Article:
The geography of respect

Rock climbers, Traditional Owners and reconciling ways of seeing

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  • Published 20230801
  • ISBN: 978-1-922212-86-3
  • Extent: 196pp
  • Paperback (234 x 153mm), eBook

ROUGHLY FIVE HOURS’ drive north of Adelaide, in the Ikara-Flinders Ranges National Park, is a cultural and geological marvel known in English as Wilpena Pound. To the Adnyamathanha, the Traditional Owners of the lands encompassing the Pound, this marvel is Ikara, ‘meeting place’, from which the park draws its name. The creation story of Ikara, as told by Adnyamathanha and Ngarrindjeri woman Jacinta Koolmatrie in The Conversation in 2019, is connected to that of Yurlu the Kingfisher. It tells of the journey of Yurlu, the Master of Ceremonies, down to Ikara and the fires he made along the way, which signalled a great gathering and resulted in the coal deposits that have attracted mining operations to the area for many years. It tells of the two big snakes who followed him, known as Akurras, whose passage is visible in the unique shape and pattern of the hills and whose resting bodies give the Pound its shape. Archaeological evidence from the nearby Warratyi rock shelter dates Aboriginal settlement of the area back 49,000 years. Every surface of this rugged, rolling land is mapped by foot, by story and by custom.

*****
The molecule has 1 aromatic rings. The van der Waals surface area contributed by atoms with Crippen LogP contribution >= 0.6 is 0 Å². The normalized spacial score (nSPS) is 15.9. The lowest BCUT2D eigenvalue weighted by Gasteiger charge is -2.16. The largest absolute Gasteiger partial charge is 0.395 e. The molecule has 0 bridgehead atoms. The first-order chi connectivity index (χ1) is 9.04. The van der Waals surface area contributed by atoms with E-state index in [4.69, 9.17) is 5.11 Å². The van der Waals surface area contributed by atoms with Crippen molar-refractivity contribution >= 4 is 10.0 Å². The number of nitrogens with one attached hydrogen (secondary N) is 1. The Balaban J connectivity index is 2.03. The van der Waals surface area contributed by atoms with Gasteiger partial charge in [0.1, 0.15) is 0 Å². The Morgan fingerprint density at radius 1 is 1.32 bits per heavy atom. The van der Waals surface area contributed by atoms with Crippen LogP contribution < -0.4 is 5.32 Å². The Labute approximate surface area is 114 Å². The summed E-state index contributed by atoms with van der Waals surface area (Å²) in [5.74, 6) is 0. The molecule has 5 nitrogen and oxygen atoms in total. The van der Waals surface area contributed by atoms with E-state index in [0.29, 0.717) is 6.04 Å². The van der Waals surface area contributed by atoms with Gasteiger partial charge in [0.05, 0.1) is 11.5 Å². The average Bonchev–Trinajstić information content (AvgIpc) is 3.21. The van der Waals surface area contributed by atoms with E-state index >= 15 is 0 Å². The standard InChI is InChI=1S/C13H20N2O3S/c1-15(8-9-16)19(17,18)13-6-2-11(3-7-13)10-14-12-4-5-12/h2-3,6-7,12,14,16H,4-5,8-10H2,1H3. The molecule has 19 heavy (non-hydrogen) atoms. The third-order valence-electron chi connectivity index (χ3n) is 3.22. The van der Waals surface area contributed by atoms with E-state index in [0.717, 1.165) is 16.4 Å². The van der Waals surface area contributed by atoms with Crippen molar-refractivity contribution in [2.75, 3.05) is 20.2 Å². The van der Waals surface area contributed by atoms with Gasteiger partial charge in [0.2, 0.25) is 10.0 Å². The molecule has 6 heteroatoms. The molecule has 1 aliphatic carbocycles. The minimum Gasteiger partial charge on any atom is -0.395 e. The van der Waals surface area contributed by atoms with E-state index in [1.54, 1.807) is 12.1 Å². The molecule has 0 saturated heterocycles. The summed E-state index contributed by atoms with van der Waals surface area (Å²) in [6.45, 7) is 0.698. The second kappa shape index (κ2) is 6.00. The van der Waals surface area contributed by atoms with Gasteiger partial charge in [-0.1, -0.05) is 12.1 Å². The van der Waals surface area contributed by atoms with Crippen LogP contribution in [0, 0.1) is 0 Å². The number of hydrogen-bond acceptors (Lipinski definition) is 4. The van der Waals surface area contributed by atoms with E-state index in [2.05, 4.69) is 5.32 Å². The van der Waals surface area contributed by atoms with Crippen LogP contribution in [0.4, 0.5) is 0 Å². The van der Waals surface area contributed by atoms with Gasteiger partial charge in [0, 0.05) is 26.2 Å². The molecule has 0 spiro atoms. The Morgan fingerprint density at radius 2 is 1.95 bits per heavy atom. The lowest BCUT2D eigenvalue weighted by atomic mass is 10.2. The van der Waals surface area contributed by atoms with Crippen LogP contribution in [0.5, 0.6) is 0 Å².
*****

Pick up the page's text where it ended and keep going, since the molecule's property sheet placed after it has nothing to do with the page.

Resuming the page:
The two curved ranges of the Pound form a natural amphitheatre. Viewed from above, it appears like a shock radiating from a central depression, cliffs forming the face of an outward-running wave as if the impact of some great celestial weight had moved the earth like water and then frozen it in time. The varied, striking outback landscape is a lodestone for ecotourists and bushwalkers. One of the Pound’s cliff faces, Moonarie, is a renowned rock-climbing site. A towering wall of orange quartzite, Moonarie was once one of the most esteemed climbing locations, or ‘crags’, in the country. Once, because Moonarie is predominantly a traditional or ‘trad’ climbing area. Trad climbing involves few, if any, permanent safety features, and a climber must ensure their own safety through a combination of the natural features of the rock and an array of removable devices carried on their harness. It is slow, and contemplative, and not without substantial risk. The late twentieth century saw the rise of sport climbing, in which a climbing route is designated by a line of bolts fixed permanently to the rock and a climber follows it with relative impunity. Its popularity has largely surpassed that of trad. Such laborious, so-called ‘clean’ climbing is now more the purview of old hands, adventure junkies and dedicated naturalists.

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